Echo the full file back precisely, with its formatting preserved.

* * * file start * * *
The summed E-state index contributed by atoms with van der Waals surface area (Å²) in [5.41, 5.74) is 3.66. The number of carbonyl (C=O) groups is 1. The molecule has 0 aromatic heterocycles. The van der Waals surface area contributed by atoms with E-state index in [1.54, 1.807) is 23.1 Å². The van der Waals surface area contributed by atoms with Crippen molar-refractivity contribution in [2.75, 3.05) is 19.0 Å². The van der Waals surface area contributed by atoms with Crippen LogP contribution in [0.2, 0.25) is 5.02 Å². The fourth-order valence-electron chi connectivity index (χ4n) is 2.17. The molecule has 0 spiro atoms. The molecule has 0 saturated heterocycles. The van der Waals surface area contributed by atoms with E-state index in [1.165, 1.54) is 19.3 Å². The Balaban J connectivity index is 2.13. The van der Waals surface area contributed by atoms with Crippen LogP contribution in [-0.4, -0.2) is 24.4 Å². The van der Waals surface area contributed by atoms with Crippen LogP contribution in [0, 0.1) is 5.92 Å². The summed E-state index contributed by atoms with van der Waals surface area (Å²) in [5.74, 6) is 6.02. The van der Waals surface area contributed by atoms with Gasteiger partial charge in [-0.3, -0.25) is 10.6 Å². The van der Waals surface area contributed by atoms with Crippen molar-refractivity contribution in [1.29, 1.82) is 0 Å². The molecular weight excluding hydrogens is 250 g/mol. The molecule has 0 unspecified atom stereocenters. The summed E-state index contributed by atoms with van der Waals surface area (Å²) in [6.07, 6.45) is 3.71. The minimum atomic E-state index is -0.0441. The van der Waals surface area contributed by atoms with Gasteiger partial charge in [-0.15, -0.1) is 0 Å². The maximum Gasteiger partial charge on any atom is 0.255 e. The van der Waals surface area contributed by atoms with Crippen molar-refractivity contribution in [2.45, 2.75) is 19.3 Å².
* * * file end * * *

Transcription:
The summed E-state index contributed by atoms with van der Waals surface area (Å²) in [5.41, 5.74) is 3.66. The number of carbonyl (C=O) groups is 1. The molecule has 0 aromatic heterocycles. The van der Waals surface area contributed by atoms with E-state index in [1.54, 1.807) is 23.1 Å². The van der Waals surface area contributed by atoms with Crippen molar-refractivity contribution in [2.75, 3.05) is 19.0 Å². The van der Waals surface area contributed by atoms with Crippen LogP contribution in [0.2, 0.25) is 5.02 Å². The fourth-order valence-electron chi connectivity index (χ4n) is 2.17. The molecule has 0 spiro atoms. The molecule has 0 saturated heterocycles. The van der Waals surface area contributed by atoms with E-state index in [1.165, 1.54) is 19.3 Å². The Balaban J connectivity index is 2.13. The van der Waals surface area contributed by atoms with Crippen LogP contribution in [-0.4, -0.2) is 24.4 Å². The van der Waals surface area contributed by atoms with Crippen LogP contribution in [0, 0.1) is 5.92 Å². The summed E-state index contributed by atoms with van der Waals surface area (Å²) in [5.74, 6) is 6.02. The van der Waals surface area contributed by atoms with Gasteiger partial charge in [-0.3, -0.25) is 10.6 Å². The van der Waals surface area contributed by atoms with Crippen molar-refractivity contribution in [1.29, 1.82) is 0 Å². The molecular weight excluding hydrogens is 250 g/mol. The molecule has 0 unspecified atom stereocenters. The summed E-state index contributed by atoms with van der Waals surface area (Å²) in [6.07, 6.45) is 3.71. The minimum atomic E-state index is -0.0441. The van der Waals surface area contributed by atoms with Gasteiger partial charge in [-0.15, -0.1) is 0 Å². The maximum Gasteiger partial charge on any atom is 0.255 e. The van der Waals surface area contributed by atoms with Crippen molar-refractivity contribution in [2.45, 2.75) is 19.3 Å².